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how are virtual tables stored in memory? their layout?

e.g.

class A{
    public:
         virtual void doSomeWork();
};

class B : public A{
    public:
         virtual void doSomeWork();
};

How will be the layout of virtual tables of class A and class B in memory?

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Maybe you're concerned about memory model because you need to reuse some structs from a C library in your C++ program. For that you might want to look at this link: parashift.com/c++-faq/mixing-c-and-cpp.html –  Filipe Sep 3 '13 at 20:08

6 Answers 6

up vote 10 down vote accepted

As others have said, this is compiler dependant, and not something that you ever really need to think about in day-to-day use of C++. However, if you are simply curious about the issue, you should read Stan Lippman's book Inside the C++ Object Model.

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vtable layout in memory is completely compiler dependent; there's no "correct" or universal approach taken.

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1  
how do standard compilers like gcc and visual studio store them? –  pankajt Aug 27 '09 at 16:16
4  
Wikipedia ( en.wikipedia.org/wiki/Virtual_method_table ) uses g++ as an example when describing vtable layout. –  Tyler McHenry Aug 27 '09 at 16:17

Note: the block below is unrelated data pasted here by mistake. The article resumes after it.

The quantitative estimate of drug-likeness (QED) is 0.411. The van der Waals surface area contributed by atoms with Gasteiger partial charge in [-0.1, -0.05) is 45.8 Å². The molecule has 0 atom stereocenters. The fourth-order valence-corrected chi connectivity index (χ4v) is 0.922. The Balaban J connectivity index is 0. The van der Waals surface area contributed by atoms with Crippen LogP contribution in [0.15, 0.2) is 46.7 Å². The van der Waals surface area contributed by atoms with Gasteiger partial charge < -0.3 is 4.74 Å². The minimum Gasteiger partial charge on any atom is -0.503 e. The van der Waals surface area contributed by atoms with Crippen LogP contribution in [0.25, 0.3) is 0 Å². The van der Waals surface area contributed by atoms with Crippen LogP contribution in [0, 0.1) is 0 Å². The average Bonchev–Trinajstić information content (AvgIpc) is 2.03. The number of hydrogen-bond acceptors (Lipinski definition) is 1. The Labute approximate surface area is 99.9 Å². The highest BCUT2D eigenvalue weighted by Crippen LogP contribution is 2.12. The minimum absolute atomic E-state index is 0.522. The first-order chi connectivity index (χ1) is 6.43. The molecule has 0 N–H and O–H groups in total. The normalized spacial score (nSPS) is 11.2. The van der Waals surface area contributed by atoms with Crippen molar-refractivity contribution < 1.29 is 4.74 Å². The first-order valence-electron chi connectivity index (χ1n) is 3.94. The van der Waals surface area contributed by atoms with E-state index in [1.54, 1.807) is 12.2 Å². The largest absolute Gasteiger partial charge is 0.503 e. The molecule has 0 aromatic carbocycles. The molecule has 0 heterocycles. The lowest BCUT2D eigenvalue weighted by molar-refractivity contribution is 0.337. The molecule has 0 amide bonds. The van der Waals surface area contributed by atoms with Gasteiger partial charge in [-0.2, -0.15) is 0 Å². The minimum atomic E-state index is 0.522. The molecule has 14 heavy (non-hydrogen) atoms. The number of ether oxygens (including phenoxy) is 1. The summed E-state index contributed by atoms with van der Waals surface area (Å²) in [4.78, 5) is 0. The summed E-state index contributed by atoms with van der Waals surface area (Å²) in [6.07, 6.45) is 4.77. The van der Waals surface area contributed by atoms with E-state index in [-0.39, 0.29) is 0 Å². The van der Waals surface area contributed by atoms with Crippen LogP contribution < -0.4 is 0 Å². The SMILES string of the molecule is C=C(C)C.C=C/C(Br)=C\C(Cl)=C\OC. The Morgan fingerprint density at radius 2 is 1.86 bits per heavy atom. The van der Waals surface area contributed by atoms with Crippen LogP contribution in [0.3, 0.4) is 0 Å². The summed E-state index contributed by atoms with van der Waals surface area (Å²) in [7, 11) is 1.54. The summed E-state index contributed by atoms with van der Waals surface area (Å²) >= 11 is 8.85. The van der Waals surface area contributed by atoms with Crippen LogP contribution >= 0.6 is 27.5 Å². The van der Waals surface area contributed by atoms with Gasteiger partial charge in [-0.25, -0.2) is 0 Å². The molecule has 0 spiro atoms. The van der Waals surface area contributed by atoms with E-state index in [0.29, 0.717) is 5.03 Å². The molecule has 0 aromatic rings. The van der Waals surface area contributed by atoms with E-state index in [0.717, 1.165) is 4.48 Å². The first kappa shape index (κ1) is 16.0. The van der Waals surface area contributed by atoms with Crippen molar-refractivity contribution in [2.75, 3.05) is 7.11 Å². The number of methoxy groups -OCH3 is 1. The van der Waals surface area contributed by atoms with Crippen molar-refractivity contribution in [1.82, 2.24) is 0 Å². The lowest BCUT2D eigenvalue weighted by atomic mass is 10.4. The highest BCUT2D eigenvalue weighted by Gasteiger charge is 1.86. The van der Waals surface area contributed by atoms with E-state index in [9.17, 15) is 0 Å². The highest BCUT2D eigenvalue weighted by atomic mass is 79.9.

For GCC compiler in Linux run:

g++ -fdump-class-hierarchy example.h

The output is:

Vtable for A
A::_ZTV1A: 3u entries
0     (int (*)(...))0
8     (int (*)(...))(& _ZTI1A)
16    (int (*)(...))A::doSomeWork

Class A
   size=8 align=8
   base size=8 base align=8
A (0x7fb76785a4e0) 0 nearly-empty
    vptr=((& A::_ZTV1A) + 16u)

Vtable for B
B::_ZTV1B: 3u entries
0     (int (*)(...))0
8     (int (*)(...))(& _ZTI1B)
16    (int (*)(...))B::doSomeWork

Class B
   size=8 align=8
   base size=8 base align=8
B (0x7fb7678510d0) 0 nearly-empty
    vptr=((& B::_ZTV1B) + 16u)
  A (0x7fb76785a540) 0 nearly-empty
      primary-for B (0x7fb7678510d0)
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2  
Although this answer doesn't point out that the layout isn't standardised, it clearly is the best, since it shows a simple way to learn from a compiler, its model of object layout. Thanks! –  legends2k Oct 17 '12 at 13:39

From wikipedia:

The C++ standards do not mandate exactly how dynamic dispatch must be implemented

So the answer is no. Layout of vtable is implementation defined.

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4  
"The answer is no"? It wasn't a yes/no question. –  Rob Kennedy Aug 27 '09 at 17:25
    
I'd say, given "Virtual Table layout in memory?", this is open for different opinions. :) –  sbi Aug 28 '09 at 17:44

As others already wrote, there is no general approach. (Heck, nobody even mandates that virtual tables are used at all.)

However, I believe they are most likely implemented as a hidden pointer at a certain offset in the object which references a table of function pointers. Certain virtual functions' addresses occupy certain offsets in that table. Usually there's also a pointer to the dynamic type's std::type_info object.

If you're interested in things like this, read Lippmann's "Inside the C++ Object Model". However, unless your interest is academic (or you're trying to write a C++ compiler -- but then you shouldn't need to ask), you shouldn't bother. It's an implementation detail you don't need to know and should never rely on.

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For a very detailed description of Open Watcom's class layout have a look at the Class Layout notes

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